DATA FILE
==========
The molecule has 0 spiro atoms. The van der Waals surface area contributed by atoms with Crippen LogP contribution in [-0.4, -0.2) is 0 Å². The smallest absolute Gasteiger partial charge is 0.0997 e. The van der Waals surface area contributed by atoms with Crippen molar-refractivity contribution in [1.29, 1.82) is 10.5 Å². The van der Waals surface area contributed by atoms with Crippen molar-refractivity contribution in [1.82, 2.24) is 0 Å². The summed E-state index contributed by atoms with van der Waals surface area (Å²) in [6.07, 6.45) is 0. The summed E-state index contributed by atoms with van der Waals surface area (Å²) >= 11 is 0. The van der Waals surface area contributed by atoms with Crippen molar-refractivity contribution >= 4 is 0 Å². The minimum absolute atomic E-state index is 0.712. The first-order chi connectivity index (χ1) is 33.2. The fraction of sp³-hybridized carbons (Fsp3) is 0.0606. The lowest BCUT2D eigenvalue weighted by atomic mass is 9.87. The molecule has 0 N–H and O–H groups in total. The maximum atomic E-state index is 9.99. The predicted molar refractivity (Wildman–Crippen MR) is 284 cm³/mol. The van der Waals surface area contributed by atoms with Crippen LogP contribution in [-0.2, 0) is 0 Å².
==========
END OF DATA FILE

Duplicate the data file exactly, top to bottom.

The molecule has 0 spiro atoms. The van der Waals surface area contributed by atoms with Crippen LogP contribution in [-0.4, -0.2) is 0 Å². The smallest absolute Gasteiger partial charge is 0.0997 e. The van der Waals surface area contributed by atoms with Crippen molar-refractivity contribution in [1.29, 1.82) is 10.5 Å². The van der Waals surface area contributed by atoms with Crippen molar-refractivity contribution in [1.82, 2.24) is 0 Å². The summed E-state index contributed by atoms with van der Waals surface area (Å²) in [6.07, 6.45) is 0. The summed E-state index contributed by atoms with van der Waals surface area (Å²) >= 11 is 0. The van der Waals surface area contributed by atoms with Crippen molar-refractivity contribution >= 4 is 0 Å². The minimum absolute atomic E-state index is 0.712. The first-order chi connectivity index (χ1) is 33.2. The fraction of sp³-hybridized carbons (Fsp3) is 0.0606. The lowest BCUT2D eigenvalue weighted by atomic mass is 9.87. The molecule has 0 N–H and O–H groups in total. The maximum atomic E-state index is 9.99. The predicted molar refractivity (Wildman–Crippen MR) is 284 cm³/mol. The van der Waals surface area contributed by atoms with Crippen LogP contribution in [-0.2, 0) is 0 Å².